pounds 115,000 DTI grant vanishes down a Moscow golf hole

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The Independent Online
Batting for British business is one thing, and encouraging trade with the hard-up former Eastern bloc is another, but ploughing pounds 115,600 of taxpayers' money into a "golf and country club" for Muscovites seems something else altogether. And when you then forget about the investment for six years, it gets curiouser still. On the evidence of the latest Whitehall leak, however, that seems to be just what the Department of Trade and Industry has done.

An official DTI letter acquired by the Independent on Sunday indicates that the cash was advanced to an entrepreneur based in Regent Street, London, six years ago, but the department's export-promotion officials only got round to asking what had become of it this month.

There may be a perfectly simple explanation, as indeed there might be for wanting to help set up a golf course in Russia's capital city in 1990, but neither was forthcoming last week.

It was on 9 August that Roger Bowler of the Projects Export Promotion Directorate wrote to Mr R Stevens, the chairman of Golf Shows Limited, of 162-168 Regent Street, reminding him of the pounds 115,600 offer of "assistance towards pre-contractual costs" made in December 1988.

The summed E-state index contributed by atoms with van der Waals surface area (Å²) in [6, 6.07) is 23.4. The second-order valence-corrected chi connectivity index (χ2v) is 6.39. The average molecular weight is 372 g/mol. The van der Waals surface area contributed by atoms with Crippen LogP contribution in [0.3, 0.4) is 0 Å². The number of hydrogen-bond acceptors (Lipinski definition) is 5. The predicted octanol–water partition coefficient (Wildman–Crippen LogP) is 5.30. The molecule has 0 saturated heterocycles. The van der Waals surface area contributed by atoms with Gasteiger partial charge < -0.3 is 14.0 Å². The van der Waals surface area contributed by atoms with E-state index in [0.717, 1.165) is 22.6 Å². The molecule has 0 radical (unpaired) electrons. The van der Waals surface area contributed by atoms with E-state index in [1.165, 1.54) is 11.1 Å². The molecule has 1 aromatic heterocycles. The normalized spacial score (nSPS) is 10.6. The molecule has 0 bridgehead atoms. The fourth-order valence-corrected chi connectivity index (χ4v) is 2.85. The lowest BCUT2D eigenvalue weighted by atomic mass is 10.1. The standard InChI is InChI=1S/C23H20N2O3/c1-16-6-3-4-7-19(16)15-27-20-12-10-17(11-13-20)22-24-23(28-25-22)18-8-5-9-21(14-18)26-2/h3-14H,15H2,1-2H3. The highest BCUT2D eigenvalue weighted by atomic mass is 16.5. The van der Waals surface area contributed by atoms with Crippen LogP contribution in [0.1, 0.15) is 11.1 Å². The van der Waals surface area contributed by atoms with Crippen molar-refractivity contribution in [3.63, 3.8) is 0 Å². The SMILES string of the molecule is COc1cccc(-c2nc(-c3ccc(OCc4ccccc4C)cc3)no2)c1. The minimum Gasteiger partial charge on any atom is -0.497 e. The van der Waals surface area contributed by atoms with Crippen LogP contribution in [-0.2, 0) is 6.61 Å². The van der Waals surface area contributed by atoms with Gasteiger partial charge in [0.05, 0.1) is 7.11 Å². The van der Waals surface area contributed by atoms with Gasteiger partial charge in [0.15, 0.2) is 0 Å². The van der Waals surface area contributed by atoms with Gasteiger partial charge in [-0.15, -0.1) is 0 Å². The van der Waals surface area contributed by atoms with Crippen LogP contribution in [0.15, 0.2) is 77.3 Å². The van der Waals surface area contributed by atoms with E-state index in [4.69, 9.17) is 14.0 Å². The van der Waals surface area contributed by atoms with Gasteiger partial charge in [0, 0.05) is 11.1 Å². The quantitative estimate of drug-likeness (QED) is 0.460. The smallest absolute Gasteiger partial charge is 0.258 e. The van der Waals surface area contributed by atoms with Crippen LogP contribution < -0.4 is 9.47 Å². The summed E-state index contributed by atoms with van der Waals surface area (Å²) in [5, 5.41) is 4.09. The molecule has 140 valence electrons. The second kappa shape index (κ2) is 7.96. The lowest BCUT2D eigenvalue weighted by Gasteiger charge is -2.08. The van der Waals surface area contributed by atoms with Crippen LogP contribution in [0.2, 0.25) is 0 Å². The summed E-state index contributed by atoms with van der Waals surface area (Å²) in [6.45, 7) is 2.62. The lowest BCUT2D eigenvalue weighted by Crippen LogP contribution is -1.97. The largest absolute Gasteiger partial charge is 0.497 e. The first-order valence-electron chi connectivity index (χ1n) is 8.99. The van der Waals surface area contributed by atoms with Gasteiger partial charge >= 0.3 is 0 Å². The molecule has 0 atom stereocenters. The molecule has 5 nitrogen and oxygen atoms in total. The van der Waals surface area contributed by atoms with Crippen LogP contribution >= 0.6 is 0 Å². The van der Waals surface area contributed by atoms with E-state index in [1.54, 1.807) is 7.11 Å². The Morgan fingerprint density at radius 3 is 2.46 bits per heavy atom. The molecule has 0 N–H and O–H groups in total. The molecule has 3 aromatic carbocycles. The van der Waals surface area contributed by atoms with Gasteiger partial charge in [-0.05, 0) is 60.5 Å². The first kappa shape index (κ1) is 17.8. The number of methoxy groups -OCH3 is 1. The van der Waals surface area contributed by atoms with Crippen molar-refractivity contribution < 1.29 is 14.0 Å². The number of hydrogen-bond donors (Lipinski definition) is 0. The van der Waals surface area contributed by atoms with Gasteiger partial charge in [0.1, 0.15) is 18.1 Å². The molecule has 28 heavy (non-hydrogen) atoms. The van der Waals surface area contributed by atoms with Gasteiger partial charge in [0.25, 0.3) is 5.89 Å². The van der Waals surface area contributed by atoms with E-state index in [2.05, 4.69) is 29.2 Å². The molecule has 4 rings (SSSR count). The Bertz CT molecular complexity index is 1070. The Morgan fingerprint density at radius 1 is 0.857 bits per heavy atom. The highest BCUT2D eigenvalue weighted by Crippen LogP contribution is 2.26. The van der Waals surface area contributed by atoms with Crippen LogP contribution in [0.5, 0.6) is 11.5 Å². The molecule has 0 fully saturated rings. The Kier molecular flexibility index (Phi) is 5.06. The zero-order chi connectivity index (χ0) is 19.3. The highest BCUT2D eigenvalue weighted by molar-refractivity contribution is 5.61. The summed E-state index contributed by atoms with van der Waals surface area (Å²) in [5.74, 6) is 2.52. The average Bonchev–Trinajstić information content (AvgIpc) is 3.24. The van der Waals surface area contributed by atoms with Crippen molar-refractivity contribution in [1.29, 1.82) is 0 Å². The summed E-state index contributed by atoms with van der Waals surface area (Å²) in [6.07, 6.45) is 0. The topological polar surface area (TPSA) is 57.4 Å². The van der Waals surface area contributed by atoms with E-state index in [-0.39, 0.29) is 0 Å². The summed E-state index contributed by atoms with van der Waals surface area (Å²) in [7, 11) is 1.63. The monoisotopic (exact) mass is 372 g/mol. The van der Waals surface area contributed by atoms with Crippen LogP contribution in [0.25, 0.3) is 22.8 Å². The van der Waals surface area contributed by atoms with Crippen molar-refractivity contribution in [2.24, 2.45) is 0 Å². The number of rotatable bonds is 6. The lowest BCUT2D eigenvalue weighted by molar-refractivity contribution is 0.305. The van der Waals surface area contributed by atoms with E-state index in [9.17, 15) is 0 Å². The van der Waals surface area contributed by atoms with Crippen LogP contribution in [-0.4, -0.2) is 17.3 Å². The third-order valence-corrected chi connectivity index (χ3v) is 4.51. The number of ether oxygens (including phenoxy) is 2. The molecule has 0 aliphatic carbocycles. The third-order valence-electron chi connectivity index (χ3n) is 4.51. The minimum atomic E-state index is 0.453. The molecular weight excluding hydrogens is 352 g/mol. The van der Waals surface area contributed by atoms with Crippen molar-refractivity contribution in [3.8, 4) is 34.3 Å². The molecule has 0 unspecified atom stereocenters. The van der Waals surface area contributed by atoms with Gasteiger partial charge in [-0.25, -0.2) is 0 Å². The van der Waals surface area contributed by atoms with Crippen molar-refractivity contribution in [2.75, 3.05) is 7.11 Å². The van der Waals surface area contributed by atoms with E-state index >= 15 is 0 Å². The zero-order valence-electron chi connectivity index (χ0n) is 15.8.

The offer had been accepted, Mr Bowler pointed out gently, and the last tranche of cash was paid in September 1990. Could Mr Stevens "provide an update on the current status of the project?"

Directory inquiries have no current entry for Golf Shows at that address, although more than 100 companies are registered there. The DTI Export Promotion Directorate is more accessible. It funds "high risk" bids by British business to win contracts abroad. In 1995/96 it spent pounds 6.3m on 27 projects in 16 countries. As for the club, there is a Golf and Country Club in Moscow, but it was begun in the Seventies and paid for by the Russians.

A Labour spokesman expressed surprise at the affair: "It is astonishing that public money on this scale can be disbursed without any check for six years on whether it has been spent for the purpose intended. If they can give pounds 115,000 for golf courses in Russia and forget to ask any questions, how many more similar grants have been awarded and then disappeared?"